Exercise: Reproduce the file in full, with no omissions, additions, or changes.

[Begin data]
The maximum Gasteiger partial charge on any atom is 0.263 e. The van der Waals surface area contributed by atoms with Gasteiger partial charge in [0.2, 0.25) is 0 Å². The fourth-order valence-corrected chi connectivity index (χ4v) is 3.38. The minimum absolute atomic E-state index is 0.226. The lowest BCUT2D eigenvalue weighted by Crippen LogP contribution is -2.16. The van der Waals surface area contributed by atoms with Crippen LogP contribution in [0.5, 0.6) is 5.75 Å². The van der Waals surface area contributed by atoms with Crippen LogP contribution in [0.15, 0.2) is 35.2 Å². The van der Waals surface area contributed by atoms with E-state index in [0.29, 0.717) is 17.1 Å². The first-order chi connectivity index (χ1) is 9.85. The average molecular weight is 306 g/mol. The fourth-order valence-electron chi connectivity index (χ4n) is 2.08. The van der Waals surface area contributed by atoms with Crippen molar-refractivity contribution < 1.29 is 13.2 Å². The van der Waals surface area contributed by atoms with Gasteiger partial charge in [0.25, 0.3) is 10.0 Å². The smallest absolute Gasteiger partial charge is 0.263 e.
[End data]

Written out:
The maximum Gasteiger partial charge on any atom is 0.263 e. The van der Waals surface area contributed by atoms with Gasteiger partial charge in [0.2, 0.25) is 0 Å². The fourth-order valence-corrected chi connectivity index (χ4v) is 3.38. The minimum absolute atomic E-state index is 0.226. The lowest BCUT2D eigenvalue weighted by Crippen LogP contribution is -2.16. The van der Waals surface area contributed by atoms with Crippen LogP contribution in [0.5, 0.6) is 5.75 Å². The van der Waals surface area contributed by atoms with Crippen LogP contribution in [0.15, 0.2) is 35.2 Å². The van der Waals surface area contributed by atoms with E-state index in [0.29, 0.717) is 17.1 Å². The first-order chi connectivity index (χ1) is 9.85. The average molecular weight is 306 g/mol. The fourth-order valence-electron chi connectivity index (χ4n) is 2.08. The van der Waals surface area contributed by atoms with Crippen molar-refractivity contribution < 1.29 is 13.2 Å². The van der Waals surface area contributed by atoms with Gasteiger partial charge in [0.25, 0.3) is 10.0 Å². The smallest absolute Gasteiger partial charge is 0.263 e.